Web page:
The judge said Canyon County's claimed higher expenses for social services such as indigent medical care, schools and jails were simply the costs of being a government entity.
The lawsuit marked the first time a government tried to use the federal Racketeering and Corrupt Organizations Act to demand damages from businesses for the costs of allegedly illegal employees.
The county filed the lawsuit in July against four businesses: Syngenta Seeds, Sorrento Lactalis, Swift Beef and Harris Moran Seed, as well as against the former director of the nonprofit Idaho Migrant Council.
The four companies, which together employ hundreds of people in Canyon County, were accused of knowingly hiring hundreds of illegal immigrants, partly through agreements with worker recruiting companies.
In dismissing the case, U.S. District Judge Edward Lodge said the county's contention that the hiring of illegal aliens posed a "public nuisance" was not grounded in state law.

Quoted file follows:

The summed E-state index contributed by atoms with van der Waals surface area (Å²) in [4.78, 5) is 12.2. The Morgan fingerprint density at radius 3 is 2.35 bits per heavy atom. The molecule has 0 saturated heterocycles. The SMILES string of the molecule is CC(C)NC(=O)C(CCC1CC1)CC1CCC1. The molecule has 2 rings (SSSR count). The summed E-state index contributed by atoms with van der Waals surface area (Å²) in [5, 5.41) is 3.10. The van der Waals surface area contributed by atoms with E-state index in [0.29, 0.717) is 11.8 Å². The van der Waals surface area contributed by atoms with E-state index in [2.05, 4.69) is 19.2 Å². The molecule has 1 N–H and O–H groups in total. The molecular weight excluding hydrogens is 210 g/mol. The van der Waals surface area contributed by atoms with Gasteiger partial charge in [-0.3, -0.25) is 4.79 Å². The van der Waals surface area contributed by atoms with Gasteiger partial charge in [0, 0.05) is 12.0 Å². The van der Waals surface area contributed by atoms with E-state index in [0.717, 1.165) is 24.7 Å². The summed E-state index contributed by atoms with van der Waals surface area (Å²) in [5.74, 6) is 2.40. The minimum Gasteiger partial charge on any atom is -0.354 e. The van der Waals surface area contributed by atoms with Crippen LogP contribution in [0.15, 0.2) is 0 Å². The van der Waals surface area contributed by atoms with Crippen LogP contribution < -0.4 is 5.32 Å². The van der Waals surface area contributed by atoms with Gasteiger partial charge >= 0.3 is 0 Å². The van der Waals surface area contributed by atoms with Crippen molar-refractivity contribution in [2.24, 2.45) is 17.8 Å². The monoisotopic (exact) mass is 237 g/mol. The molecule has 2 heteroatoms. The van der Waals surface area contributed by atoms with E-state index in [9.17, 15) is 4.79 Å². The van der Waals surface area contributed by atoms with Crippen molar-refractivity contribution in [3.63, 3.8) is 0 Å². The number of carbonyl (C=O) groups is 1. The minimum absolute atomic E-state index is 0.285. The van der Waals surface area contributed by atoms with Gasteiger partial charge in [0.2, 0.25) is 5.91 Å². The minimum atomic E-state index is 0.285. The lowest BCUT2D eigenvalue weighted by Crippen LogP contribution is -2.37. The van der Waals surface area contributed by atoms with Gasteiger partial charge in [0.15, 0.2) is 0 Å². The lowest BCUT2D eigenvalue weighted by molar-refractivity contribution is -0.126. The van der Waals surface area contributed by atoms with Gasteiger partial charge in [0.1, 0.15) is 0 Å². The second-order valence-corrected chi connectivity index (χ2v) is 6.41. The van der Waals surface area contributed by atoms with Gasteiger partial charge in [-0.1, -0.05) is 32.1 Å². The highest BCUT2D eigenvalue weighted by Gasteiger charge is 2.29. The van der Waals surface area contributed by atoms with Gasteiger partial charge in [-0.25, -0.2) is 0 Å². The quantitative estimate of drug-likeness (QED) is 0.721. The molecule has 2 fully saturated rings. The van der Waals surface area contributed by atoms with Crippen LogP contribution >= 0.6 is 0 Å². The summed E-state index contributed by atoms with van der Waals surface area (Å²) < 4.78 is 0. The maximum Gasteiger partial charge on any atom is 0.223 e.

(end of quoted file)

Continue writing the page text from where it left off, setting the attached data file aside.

In addition, as a plaintiff in the RICO action, the county was not acting in a governmental capacity but as a private party to a civil lawsuit, Lodge wrote.
County commissioner and congressional candidate Robert Vasquez, a Republican, had championed the lawsuit as part of his battle against illegal immigration in Idaho.
Vasquez told CBS News correspondent Thalia Assuras in October.
Vasquez, who is of Mexican heritage, points out his grandfather came to the United States legally. He says illegal workers cost the county millions.
Canyon County is largely agricultural and many of its Latino residents work in that industry. About 19 percent of the county's 131,000 residents identify themselves as Hispanic, according to the U.S. Census Bureau.